As you entered the convention, you were met with the sight of a colourful sea of people (nearly 122,634 over the three days!) from all walks of life. They had gathered that day to support the people, creators, artists and teams behind their favourite games, shows and comics. Fandoms often attack each other online, with various and frequent articles online showing the victims of this abuse (such as fan artist Paige Paz), but at this convention everyone stood united against that. At a small booth at the back, there was a donation bucket and a collection of the pictures of those who are or had been affected by the online hate where you could donate to a charity providing support to those under threat of cyber-attacks. They raised nearly £787 on the first day alone.
The community at this event was extremely supportive and kind, with people posing for photos or fight scenes with those they met on the day, compliments and jokes being shared between the vendors and those celebrities who were there for a panel. One of these celebrities was the 7th Doctor himself, Sylvester McCoy who stopped for a quick chat despite my lack of a panel ticket as he is a big supporter of Comicon and fandoms everywhere. Whilst there, I managed to ask a few people for a quick thought on what it was like to be part of something that was so much bigger than themselves….
“I think it’s amazing, to have like-minded people like you; people who have the same interests as you. It’s literally like a big family where everyone takes care of each other and no matter how weird you are, people accept you no matter what.” – Ana Mikaella Dabi, 17
“It’s amazing how welcomed I felt when I first joined. I wasn’t in as many fandoms as I am now that I joined it and you learn SO much more about your favourite books that you wouldn’t have thought of before, like how Sherlock survived the fall and it’s just so amazing! I know I can talk to anyone about anything, even if it is not fandom related. I have gained so many friends because of fandoms and fandom pages, they have changed my life” – Chelsea Martin, 15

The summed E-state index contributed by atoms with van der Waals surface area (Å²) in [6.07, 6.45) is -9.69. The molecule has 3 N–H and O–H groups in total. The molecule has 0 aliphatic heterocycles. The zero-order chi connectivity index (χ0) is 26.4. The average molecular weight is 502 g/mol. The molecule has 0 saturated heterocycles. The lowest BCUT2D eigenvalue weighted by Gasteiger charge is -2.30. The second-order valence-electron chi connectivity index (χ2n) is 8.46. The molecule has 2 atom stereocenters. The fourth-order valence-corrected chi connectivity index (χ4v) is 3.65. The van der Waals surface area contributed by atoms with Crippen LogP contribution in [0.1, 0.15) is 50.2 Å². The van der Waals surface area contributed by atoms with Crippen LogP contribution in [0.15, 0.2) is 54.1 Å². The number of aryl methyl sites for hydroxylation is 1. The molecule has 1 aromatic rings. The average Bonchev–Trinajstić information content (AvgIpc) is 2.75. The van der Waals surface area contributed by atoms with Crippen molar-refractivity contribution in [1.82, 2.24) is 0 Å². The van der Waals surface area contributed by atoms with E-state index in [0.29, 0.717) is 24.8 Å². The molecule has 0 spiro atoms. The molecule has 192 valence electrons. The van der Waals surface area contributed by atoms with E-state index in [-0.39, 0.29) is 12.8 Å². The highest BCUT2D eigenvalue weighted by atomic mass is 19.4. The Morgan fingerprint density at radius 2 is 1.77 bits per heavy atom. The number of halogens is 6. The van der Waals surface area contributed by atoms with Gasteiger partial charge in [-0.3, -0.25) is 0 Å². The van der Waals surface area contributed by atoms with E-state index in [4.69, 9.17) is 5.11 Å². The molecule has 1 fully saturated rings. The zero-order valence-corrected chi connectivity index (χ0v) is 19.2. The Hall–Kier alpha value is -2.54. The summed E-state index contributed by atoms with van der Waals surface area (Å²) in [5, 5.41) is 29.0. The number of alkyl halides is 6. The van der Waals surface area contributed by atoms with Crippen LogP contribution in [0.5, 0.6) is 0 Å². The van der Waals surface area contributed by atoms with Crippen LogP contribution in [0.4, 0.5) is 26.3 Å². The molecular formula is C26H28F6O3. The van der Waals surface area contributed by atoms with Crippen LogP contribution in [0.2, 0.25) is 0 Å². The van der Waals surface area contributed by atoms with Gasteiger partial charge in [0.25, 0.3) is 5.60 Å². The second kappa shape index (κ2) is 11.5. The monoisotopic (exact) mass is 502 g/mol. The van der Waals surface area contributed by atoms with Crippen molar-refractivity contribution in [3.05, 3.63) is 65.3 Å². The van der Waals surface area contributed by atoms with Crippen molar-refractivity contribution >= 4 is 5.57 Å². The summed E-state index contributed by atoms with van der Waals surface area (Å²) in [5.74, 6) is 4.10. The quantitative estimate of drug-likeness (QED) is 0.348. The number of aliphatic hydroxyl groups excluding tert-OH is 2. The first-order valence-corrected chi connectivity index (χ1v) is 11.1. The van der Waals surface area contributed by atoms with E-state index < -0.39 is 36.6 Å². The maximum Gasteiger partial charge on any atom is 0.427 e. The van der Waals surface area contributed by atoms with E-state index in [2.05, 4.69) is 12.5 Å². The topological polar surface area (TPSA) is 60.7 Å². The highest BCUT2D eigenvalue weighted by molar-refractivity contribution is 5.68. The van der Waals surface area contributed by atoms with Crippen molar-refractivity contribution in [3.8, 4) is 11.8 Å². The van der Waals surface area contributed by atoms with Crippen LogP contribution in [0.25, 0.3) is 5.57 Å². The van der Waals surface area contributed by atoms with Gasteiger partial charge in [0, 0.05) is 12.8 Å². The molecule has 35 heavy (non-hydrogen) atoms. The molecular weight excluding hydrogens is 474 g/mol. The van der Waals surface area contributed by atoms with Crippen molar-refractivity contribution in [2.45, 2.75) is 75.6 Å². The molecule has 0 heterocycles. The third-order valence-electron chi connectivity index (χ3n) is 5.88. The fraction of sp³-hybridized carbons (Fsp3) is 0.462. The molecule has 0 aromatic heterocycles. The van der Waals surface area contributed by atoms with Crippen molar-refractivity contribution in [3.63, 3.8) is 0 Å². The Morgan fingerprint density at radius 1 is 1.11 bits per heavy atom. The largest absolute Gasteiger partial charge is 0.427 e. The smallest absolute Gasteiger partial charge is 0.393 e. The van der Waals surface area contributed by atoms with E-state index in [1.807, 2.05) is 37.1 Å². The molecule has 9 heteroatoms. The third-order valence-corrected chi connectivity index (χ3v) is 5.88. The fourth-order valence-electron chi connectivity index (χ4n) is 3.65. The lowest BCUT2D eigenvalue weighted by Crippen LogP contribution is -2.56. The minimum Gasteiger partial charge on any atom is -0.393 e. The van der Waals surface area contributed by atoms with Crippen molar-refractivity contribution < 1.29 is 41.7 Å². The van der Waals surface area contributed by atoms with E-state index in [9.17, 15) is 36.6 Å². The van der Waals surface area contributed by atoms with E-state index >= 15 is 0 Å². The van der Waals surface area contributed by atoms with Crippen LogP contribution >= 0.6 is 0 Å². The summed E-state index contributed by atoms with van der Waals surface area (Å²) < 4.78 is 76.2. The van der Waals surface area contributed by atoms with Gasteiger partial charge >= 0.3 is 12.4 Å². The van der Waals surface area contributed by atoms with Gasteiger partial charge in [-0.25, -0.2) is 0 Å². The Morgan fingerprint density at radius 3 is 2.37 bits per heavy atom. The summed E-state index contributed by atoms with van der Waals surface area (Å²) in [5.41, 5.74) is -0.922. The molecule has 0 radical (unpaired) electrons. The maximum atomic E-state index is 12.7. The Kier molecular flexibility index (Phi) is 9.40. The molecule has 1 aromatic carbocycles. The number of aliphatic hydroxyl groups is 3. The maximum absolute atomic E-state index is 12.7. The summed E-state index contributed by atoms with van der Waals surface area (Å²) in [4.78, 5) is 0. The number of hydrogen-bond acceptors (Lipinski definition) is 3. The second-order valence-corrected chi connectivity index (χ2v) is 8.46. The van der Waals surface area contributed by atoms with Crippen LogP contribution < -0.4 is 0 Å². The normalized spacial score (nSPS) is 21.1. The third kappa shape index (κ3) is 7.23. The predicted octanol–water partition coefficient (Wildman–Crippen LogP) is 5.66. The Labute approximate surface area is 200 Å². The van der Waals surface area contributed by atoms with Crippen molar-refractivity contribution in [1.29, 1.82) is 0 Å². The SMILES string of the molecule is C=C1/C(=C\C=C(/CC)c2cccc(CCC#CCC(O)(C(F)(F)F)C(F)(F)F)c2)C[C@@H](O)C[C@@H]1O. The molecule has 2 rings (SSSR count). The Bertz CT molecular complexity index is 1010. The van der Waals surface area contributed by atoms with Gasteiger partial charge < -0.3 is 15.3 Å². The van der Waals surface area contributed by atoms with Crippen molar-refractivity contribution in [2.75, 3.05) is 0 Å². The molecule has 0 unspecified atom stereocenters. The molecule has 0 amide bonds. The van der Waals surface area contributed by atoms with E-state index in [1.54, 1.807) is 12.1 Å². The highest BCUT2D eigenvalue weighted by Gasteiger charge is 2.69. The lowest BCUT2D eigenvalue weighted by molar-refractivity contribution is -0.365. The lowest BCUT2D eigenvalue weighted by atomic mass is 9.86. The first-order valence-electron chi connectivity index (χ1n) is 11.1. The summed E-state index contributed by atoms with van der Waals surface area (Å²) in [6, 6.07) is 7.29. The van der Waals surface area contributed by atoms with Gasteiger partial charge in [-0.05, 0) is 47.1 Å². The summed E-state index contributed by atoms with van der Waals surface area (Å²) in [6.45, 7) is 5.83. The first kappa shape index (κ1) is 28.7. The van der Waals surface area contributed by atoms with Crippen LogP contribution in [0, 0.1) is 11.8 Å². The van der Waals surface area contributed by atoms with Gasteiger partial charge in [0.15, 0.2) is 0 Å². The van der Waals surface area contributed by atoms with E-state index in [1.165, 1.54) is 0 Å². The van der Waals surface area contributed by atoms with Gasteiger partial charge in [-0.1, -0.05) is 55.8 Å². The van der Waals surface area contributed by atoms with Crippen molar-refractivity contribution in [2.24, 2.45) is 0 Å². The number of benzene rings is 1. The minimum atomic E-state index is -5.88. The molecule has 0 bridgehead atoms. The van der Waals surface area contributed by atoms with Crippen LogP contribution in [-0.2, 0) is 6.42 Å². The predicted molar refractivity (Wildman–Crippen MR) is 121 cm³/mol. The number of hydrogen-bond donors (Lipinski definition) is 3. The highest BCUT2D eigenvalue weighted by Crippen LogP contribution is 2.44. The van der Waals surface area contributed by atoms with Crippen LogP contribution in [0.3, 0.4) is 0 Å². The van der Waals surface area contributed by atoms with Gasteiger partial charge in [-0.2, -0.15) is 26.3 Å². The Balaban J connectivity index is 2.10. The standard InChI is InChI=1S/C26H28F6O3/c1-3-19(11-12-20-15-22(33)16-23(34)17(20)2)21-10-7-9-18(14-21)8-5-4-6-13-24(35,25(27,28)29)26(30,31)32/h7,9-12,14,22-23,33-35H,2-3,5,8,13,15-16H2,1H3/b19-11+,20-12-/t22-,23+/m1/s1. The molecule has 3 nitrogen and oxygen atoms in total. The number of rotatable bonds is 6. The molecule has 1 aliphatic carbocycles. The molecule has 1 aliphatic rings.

“I feel welcomed. It is very enjoyable, because when you’re in a fandom, you’re not alone. There’s other people in it with you who don’t judge you for being there. In some ways, it does enhance the experience. Take Harry Potter for example; it’s over and done with, right? No more books or anything (besides the play), yet people are STILL putting together pieces of the books that we seem to be missing. It’s fun, sad, entertaining, and completely mind blowing. I’ve made over 300 friends just by being in Fandoms. I used to admin fandom blogs, so I made admin friends, and then I came to be an admin of this one group and made even more friends. I have more online friends than I do real life friends, which is sad, but more enjoyable because there’s no drama, but it also sucks because you can’t see them in person unless you pay to go wherever they are.” – Jasmine McKinzie, 22
“It’s always interesting to meet people with similar tastes and having a good old debate about it is fun. It’s definitely a distraction and escape from real life which is good! Given that I meet my husband as a result of being an HP fan, it has shaped my life a great deal!” – Sophie Lowrey, 33